Some had their skulls crushed. Others were struck with arrows in their necks and heads. Among those killed was a pregnant woman with her hands and feet bound.
Researchers recently unearthed the 10,000-year-old remains of 27 people near Lake Turkana in northern Kenya and this brutal scene is a controversial find—it may be the oldest evidence of warfare between humans.
The area is now scrubland, but it was once a fertile lakeshore. While large-scale acts of violence were common among settled societies, there had previously been little evidence of warfare in hunter-gatherer societies. Some scientists suggest that as hunters lived a nomadic lifestyle, there was little ownership of land or significant property. As they had fewer possessions to fight over, some experts suggest these societies were relatively peaceful (and possibly egalitarian). Many experts argued that with farming came warfare; humans now wanted to protect their property by whatever means necessary.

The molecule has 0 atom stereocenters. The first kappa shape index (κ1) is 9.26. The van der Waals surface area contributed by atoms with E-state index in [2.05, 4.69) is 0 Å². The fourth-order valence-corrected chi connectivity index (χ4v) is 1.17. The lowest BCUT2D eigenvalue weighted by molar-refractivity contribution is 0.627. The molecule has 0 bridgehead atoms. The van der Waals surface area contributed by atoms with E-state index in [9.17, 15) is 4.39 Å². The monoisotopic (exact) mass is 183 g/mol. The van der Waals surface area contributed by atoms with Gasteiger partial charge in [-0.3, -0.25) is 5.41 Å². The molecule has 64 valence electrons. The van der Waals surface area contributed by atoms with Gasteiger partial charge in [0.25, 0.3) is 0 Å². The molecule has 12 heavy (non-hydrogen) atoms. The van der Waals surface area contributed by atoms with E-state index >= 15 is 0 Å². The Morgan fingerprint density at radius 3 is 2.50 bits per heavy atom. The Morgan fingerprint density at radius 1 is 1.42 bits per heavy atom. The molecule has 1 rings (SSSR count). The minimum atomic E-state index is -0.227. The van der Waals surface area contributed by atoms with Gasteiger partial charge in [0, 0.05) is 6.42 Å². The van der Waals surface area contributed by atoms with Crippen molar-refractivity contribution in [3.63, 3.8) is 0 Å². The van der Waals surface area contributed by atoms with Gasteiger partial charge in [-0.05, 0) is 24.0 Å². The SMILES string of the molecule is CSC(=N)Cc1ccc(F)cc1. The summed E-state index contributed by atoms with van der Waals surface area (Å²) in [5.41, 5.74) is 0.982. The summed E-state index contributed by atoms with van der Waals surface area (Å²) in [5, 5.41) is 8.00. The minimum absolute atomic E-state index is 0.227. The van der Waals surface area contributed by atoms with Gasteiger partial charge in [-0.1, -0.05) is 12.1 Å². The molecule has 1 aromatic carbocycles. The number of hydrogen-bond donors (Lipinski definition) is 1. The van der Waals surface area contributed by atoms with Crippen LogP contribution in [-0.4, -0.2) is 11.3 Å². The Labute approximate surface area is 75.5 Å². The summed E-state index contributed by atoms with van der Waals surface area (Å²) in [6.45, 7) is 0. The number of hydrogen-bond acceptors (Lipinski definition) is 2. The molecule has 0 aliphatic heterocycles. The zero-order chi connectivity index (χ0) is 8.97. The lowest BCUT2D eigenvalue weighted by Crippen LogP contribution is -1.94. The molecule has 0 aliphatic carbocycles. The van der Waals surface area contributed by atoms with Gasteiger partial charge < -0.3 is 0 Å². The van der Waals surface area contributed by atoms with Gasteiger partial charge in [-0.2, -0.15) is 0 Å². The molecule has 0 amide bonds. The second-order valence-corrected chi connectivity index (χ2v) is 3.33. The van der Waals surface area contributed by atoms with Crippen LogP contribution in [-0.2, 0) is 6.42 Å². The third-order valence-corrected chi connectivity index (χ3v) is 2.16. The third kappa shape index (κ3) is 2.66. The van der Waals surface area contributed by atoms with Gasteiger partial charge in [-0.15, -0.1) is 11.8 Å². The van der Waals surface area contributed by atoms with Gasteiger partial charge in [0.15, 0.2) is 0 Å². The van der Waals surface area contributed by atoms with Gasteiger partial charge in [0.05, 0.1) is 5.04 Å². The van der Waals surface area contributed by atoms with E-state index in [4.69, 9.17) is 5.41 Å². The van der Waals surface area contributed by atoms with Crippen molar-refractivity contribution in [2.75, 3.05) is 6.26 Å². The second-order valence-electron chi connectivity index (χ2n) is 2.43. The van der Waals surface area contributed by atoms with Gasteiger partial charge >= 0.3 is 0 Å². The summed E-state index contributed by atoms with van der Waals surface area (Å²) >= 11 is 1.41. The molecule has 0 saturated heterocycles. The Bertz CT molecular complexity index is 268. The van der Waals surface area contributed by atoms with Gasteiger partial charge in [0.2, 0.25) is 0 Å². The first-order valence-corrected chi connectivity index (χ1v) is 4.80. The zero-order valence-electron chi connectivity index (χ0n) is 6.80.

The study of the Kenyan massacre, published in Nature, challenges this widely held theory.
Researchers from the University of Cambridge show compelling evidence that the victims, which included children under the age of six, were killed in a single event. Many of the skeletons were found face down; others were found in a position that suggests they were bound, including a woman in the late stages of pregnancy. Researchers also recovered the bones of the nine-month-old fetus.
Researchers speculate that the group may have been attacked by rival hunter-gathers, which were armed with wooden clubs, spears or arrows. The bodies were not buried; instead, they were left to rot.
The study fuels the idea that human warfare is as old as we are. But there’s no need to despair; lead researcher Robert Foley, from the University of Cambridge, suggests so too is altruism. “A lot of what we understand about human evolutionary biology suggests these are two sides of the same coin,” he said in a statement.